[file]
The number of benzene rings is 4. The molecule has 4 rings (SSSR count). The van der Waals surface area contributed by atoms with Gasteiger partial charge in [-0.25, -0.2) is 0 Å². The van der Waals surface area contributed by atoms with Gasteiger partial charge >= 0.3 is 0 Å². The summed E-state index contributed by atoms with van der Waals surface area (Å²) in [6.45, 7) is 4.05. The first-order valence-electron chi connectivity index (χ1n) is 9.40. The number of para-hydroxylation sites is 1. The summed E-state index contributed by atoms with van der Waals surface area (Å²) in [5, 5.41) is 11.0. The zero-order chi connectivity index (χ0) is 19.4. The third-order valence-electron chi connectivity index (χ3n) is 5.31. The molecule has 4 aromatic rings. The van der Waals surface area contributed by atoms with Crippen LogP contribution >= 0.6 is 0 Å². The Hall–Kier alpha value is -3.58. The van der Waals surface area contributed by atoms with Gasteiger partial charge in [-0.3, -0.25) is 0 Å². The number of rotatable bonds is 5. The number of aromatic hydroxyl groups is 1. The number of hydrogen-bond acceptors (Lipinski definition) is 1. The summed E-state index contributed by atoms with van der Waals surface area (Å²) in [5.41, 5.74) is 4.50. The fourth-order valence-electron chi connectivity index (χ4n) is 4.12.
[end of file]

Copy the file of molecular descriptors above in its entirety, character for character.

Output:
The number of benzene rings is 4. The molecule has 4 rings (SSSR count). The van der Waals surface area contributed by atoms with Gasteiger partial charge in [-0.25, -0.2) is 0 Å². The van der Waals surface area contributed by atoms with Gasteiger partial charge >= 0.3 is 0 Å². The summed E-state index contributed by atoms with van der Waals surface area (Å²) in [6.45, 7) is 4.05. The first-order valence-electron chi connectivity index (χ1n) is 9.40. The number of para-hydroxylation sites is 1. The summed E-state index contributed by atoms with van der Waals surface area (Å²) in [5, 5.41) is 11.0. The zero-order chi connectivity index (χ0) is 19.4. The third-order valence-electron chi connectivity index (χ3n) is 5.31. The molecule has 4 aromatic rings. The van der Waals surface area contributed by atoms with Crippen LogP contribution >= 0.6 is 0 Å². The Hall–Kier alpha value is -3.58. The van der Waals surface area contributed by atoms with Gasteiger partial charge in [-0.3, -0.25) is 0 Å². The number of rotatable bonds is 5. The number of aromatic hydroxyl groups is 1. The number of hydrogen-bond acceptors (Lipinski definition) is 1. The summed E-state index contributed by atoms with van der Waals surface area (Å²) in [5.41, 5.74) is 4.50. The fourth-order valence-electron chi connectivity index (χ4n) is 4.12.